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Technostalgia: A series about the Golden Age of mobile tech, told through a critical lens

HTC Inspire 4G
HTC Inspire 4G (Image credit: Hayato Huseman / Android Central)

I think it's safe to say that most people are finding comfort in nostalgia right now, in the looking back at times that felt less fraught and perhaps a bit simpler. The early days of mobile technology were not without their share of controversies, but it feels like we approached them with a more open mind — and heart.

It was with that openness in mind that we decided to start Technostalgia, a series about looking back at our favorite technology from the past decade or so. From the earliest Android smartphones to the strange whatever the heck this was of Google's nascent hardware division, we're free to examine that impact of that early technology because it feels safe from a distance. Android and Google are now much more mature brands and companies, and as they've evolved, our habits have changed with them. During the pandemic, I've spent most evenings doomscrolling through Twitter looking at the next terrible thing, but back in 2010, I remember staying up late into the evening rooting my Motorola Milestone or trying out the latest third-party Twitter app in hopes that it would offer something genuinely new and exciting.

Software has changed, too: we compared Android 4.4 to Android 10 and wow has Android flipped almost 180-degrees in terms of usability and aesthetics. It's hardly recognizable. It's even safe to admit that Android as we know it wasn't very good before 2017, at least according to opinion writer, Jerry Hildenbrand.

Our friends over at Windows Central and iMore did the same thing, reminiscing about the simpler days of Windows and the Golden Age of indie iPhone apps.

The Technostalgia series was actually inspired in part by our friend and colleague Michael Fisher, whose When Phones Were Fun series took a lighthearted approached to the gadgets he encountered in his formative years.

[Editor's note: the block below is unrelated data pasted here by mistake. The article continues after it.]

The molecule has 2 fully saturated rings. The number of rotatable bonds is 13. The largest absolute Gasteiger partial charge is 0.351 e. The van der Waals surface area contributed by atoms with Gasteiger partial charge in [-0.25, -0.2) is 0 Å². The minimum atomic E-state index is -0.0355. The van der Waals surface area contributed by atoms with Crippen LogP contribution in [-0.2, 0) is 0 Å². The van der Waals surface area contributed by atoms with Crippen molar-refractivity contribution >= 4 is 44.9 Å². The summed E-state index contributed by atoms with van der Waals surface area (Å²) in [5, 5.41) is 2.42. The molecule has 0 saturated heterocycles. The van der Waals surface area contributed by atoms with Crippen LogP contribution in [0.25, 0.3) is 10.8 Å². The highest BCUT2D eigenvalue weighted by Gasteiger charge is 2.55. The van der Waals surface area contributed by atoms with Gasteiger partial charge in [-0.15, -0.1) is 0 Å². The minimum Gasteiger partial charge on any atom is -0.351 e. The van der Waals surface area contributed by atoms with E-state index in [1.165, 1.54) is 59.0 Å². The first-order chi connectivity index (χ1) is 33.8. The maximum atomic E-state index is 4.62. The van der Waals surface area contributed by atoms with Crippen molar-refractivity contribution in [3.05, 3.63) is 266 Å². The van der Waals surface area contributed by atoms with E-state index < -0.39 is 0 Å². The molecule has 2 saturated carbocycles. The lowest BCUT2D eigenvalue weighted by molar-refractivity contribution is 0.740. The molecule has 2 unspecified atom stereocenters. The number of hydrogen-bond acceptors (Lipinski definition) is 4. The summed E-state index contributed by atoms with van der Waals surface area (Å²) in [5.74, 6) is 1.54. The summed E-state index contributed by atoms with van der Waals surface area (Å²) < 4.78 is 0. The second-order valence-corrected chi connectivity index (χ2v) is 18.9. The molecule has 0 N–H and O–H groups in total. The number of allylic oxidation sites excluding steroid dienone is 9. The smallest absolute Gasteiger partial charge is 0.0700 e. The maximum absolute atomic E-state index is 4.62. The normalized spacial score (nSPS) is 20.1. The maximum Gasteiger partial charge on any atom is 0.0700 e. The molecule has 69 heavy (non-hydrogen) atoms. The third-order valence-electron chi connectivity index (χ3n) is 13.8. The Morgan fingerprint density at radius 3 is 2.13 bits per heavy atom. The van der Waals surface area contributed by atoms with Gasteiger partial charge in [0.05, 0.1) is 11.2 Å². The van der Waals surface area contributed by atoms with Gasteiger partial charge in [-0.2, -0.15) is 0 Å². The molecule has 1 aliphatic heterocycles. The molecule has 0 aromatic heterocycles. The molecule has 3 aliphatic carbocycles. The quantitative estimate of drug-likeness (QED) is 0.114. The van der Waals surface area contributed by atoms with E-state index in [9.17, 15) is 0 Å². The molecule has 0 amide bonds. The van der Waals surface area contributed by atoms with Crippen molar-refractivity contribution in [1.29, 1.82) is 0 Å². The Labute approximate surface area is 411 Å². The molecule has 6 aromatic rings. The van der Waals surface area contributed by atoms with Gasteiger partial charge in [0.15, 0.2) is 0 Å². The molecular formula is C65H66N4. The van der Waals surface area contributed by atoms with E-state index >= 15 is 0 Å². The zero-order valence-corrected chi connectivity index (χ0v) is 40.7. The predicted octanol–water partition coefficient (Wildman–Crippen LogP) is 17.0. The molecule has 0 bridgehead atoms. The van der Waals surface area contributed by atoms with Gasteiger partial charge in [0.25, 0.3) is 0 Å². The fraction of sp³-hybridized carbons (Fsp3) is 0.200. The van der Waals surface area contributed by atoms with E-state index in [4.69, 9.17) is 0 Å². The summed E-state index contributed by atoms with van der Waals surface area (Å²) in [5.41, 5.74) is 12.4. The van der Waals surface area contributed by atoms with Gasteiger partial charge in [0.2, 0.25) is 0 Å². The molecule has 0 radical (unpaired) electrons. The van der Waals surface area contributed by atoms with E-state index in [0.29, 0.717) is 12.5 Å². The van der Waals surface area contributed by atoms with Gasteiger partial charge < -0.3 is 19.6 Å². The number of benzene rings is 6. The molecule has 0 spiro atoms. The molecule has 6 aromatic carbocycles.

Here at Android Central, we had so much fun with the Technostalgia series that we're going to continue looking back at the early days of Google and Android in a new weekly column called Android of the Week. Expect the first post by the end of July, and every week thereafter. It's a humbling and rewarding experience getting to guide you through the strange nascent days of mobile technology, and we're extremely grateful that you've come along for the ride with us thus far.

If you want to catch up on some of the Technostalgia columns you may have missed, the retro-styled sidebar to your left (or above you if you're reading this on your phone) gives you quick links to every post from the series across Android Central, Windows Central, and iMore.

Hope you have a great weekend, and thanks again for your support.

— Daniel Bader, Android Central managing editor

Daniel Bader was a former Android Central Editor-in-Chief and Executive Editor for iMore and Windows Central. 

4 Comments
  • I miss my HTC Hero. Loved that and think it was my first taste of android.
    I also really miss the HTC analog clock / weather widget. That thing was great.
  • HTC Sense it was called... It was actually what brought me over to Android from a Windows Mobile based phone - the HTC Touch Diamond, which I still have! It had "HTC TouchFlo 3D" which was ported to Android and ran so much better, that I got an HTC Hero on Sprint and never looked back.
  • Hopefully these articles are more accurate than the look back on the original Galaxy S from a couple weeks ago that said the phone came out in 2009 when it was actually 2010.
  • Verizon's marketing machine via licensing the DROID brand from Lucasfilm deserves an honorable mention. The T-Mobile G1 gets a lot of hype for being "first" but the onslaught from Verizon, Google, and Motorola garnered a lot of attention.